So, the basic plot is that Talia comes to Australia to escape the grief of her sister’s death and the fact that she slept with her sister’s boyfriend on the anniversary of that sister’s death. Bran’s deal is that, you guessed it, he had his heart trampled by his “first true love” and stops believing in love. Only to start believing again with the completely generic Talia.
I couldn’t believe it when I was reading yet another romance where the love interest was repugnant at first. Why is this a thing? It’s a romance, we all know that the pair of you are going to bang, so just shut up. Plus, why was there so much “oh me oh my, why does this guy get my heart racing? Why do I react like this to him when he is such an arsehole?” It is the 21st century FFS. Surely you understand lust by now. Seriously, just shut up.
The chapter structure of Upside Down made absolutely no sense. Each chapter was either titled “Talia” or “Bran”. But 95% of the chapters were from Talia’s perspective. So why did we need Bran’s chapters? Even the big reveal about his ex happened in Talia’s perspective. The distinction was completely unnecessary. Especially since the only differences in their narrative voices were:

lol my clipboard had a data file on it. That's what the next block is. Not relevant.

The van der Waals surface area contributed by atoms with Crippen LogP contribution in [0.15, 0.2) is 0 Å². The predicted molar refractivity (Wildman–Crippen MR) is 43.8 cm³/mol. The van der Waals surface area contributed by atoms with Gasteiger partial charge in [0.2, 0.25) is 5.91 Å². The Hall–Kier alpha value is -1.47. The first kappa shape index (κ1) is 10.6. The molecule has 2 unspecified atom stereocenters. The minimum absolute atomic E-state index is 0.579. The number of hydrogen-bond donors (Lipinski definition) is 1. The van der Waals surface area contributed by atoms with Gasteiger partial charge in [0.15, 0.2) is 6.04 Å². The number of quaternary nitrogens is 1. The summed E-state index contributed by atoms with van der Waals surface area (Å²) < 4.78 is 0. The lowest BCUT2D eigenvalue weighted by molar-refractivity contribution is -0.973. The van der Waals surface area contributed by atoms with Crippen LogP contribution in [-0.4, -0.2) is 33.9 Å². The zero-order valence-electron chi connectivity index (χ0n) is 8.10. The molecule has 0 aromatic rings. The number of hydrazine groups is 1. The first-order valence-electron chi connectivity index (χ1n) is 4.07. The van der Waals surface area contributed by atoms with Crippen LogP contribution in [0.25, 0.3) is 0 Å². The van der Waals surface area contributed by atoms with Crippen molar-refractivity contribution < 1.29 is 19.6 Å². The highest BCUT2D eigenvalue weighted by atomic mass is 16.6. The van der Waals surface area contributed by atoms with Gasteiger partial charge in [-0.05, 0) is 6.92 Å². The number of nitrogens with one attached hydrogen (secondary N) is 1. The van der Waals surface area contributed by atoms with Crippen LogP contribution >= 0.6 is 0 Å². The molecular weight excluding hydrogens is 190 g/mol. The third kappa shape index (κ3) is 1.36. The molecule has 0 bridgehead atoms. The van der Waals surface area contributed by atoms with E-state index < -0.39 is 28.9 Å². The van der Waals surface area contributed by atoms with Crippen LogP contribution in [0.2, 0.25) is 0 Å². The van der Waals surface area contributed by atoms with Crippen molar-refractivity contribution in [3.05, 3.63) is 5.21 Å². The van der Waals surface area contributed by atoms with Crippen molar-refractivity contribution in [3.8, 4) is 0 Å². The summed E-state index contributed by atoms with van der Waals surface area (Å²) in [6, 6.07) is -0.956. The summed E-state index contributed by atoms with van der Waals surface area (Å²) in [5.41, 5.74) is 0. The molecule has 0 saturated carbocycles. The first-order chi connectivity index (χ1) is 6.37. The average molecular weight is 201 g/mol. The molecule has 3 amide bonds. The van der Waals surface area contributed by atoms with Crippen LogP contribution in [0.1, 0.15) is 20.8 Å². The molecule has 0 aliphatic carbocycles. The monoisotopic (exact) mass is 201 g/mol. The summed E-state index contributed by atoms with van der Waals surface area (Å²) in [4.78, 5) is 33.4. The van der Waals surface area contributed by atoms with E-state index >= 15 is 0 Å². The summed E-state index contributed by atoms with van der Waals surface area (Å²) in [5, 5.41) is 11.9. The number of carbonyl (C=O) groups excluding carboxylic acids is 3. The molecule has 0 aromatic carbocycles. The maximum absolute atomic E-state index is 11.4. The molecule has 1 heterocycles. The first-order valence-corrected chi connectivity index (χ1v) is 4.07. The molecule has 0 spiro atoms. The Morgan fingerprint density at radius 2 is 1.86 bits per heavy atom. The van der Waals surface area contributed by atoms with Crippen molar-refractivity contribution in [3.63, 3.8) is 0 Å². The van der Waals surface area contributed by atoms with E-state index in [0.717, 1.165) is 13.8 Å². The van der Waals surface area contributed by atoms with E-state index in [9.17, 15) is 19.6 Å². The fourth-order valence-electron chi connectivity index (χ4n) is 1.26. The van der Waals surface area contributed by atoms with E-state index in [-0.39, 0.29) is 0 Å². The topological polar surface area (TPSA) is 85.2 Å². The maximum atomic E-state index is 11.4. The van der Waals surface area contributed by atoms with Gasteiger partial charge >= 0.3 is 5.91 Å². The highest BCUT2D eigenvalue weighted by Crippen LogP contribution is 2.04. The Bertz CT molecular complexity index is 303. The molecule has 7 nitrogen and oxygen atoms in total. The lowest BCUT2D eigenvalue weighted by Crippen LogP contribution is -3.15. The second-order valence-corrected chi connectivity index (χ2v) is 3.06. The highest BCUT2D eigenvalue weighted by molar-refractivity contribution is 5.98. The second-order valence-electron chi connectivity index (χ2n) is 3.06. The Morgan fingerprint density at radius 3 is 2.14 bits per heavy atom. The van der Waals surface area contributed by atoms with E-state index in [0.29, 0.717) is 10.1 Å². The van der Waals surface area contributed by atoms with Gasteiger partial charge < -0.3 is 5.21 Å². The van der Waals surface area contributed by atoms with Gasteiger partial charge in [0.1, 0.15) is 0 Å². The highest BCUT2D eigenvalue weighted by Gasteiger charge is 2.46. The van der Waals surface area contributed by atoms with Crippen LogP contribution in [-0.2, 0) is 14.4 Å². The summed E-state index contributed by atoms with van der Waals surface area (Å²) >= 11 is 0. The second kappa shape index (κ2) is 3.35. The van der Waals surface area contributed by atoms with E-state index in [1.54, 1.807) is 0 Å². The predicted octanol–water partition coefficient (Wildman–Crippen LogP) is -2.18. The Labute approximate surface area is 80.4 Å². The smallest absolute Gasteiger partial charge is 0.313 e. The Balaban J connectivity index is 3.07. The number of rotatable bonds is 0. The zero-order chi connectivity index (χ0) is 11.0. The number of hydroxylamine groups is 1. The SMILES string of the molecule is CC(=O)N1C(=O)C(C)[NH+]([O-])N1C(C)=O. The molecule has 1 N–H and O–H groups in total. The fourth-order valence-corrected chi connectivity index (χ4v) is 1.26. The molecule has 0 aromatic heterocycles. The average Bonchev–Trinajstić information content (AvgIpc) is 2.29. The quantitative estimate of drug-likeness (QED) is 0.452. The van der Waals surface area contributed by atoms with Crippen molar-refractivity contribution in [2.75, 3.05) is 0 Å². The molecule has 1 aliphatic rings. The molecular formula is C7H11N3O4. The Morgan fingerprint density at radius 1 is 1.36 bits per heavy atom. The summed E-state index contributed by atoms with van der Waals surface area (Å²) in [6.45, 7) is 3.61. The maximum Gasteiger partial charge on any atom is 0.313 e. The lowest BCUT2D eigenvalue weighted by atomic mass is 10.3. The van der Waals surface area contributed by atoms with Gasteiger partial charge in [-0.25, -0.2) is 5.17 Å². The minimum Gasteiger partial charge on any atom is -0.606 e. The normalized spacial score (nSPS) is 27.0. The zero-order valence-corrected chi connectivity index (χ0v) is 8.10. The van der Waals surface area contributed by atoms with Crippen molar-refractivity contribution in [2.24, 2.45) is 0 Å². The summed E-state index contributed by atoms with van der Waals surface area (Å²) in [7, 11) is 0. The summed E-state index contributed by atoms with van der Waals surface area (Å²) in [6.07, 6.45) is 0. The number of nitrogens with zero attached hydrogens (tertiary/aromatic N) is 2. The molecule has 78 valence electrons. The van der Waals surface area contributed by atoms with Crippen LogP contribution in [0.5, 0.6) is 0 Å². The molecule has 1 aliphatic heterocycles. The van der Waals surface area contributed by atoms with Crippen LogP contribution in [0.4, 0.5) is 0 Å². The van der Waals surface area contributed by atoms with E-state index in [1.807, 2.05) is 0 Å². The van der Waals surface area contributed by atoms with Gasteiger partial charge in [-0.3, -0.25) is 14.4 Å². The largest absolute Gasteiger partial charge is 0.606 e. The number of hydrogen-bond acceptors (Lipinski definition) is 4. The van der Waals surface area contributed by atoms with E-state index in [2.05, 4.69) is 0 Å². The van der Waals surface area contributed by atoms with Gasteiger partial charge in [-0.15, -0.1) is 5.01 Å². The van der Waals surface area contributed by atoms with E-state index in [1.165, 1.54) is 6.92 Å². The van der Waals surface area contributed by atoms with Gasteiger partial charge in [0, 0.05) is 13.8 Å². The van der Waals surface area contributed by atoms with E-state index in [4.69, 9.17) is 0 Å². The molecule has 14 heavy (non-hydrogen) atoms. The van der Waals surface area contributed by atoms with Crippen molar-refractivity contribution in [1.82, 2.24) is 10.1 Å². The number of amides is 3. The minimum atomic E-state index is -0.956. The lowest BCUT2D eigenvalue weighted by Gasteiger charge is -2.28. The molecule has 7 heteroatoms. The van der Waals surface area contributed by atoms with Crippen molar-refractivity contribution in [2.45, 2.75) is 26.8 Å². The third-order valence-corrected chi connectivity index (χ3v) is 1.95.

- Bran said “fuck” more than Talia
- Bran also used a bunch of Australian slang that was way too bogan for someone from central Melbourne. Especially someone from central Melbourne who was raised in an upper class family. And, as an Aussie, can I tell you the last time I heard someone say “let’s hit the frog and toad”? Four years ago. When everyone was drunk and I think the cricket had been on at the pub. And we don’t say “like a wombat trapped in headlights”. We say a “deer” or a “rabbit” just like everyone else. I felt like Riley wanted to make Bran feel Australian in a way that hasn’t been Australian for decades.
- Talia mentions her OCD every once in a while (I’ll come back to this).
And that was it. Without those things, the voices would have been identical.